flaw (n.) Look up flaw at Dictionary.com
early 14c., "a flake" (of snow), also in Middle English "a spark of fire; a splinter," from Old Norse flaga "stone slab, layer of stone," perhaps used here in a wider sense (see flag (n.2)). Old English had floh stanes, but the Middle English form suggests a Scandinavian origin. "The close resemblance in sense between flaw and flake is noteworthy" [OED]. Sense of "defect, fault" first recorded 1580s, first of character, later (c.1600) of material things; probably via notion of a "fragment" broken off.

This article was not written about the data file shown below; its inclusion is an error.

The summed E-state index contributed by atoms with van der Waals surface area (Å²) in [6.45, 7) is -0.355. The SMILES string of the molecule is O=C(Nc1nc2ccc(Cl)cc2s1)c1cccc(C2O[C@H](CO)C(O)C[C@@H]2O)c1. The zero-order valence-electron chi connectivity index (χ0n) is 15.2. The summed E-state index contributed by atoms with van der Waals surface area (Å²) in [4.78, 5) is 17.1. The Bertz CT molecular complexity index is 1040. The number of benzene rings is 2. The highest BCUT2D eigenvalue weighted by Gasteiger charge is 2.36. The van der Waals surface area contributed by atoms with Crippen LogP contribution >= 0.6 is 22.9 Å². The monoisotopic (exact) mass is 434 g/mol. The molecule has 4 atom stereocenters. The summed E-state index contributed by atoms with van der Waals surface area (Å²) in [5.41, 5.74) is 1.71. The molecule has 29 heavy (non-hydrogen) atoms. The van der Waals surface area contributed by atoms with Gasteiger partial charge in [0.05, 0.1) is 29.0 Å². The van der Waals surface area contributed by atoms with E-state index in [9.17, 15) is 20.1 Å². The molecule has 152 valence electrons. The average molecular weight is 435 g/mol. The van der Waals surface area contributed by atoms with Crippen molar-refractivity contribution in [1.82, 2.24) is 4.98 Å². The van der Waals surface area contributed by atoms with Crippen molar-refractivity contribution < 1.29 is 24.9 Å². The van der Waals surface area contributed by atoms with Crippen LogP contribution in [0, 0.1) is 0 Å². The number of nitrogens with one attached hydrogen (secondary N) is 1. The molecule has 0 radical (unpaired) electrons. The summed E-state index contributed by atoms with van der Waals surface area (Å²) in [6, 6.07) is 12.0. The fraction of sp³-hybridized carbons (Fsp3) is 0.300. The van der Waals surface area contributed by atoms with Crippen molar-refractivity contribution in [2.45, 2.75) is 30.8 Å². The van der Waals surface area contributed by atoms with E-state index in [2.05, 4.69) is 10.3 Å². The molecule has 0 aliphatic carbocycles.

flaw (v.) Look up flaw at Dictionary.com
"cause a flaw or defect in," early 15c. (implied in flawed); see flaw (n.). Related: Flawing.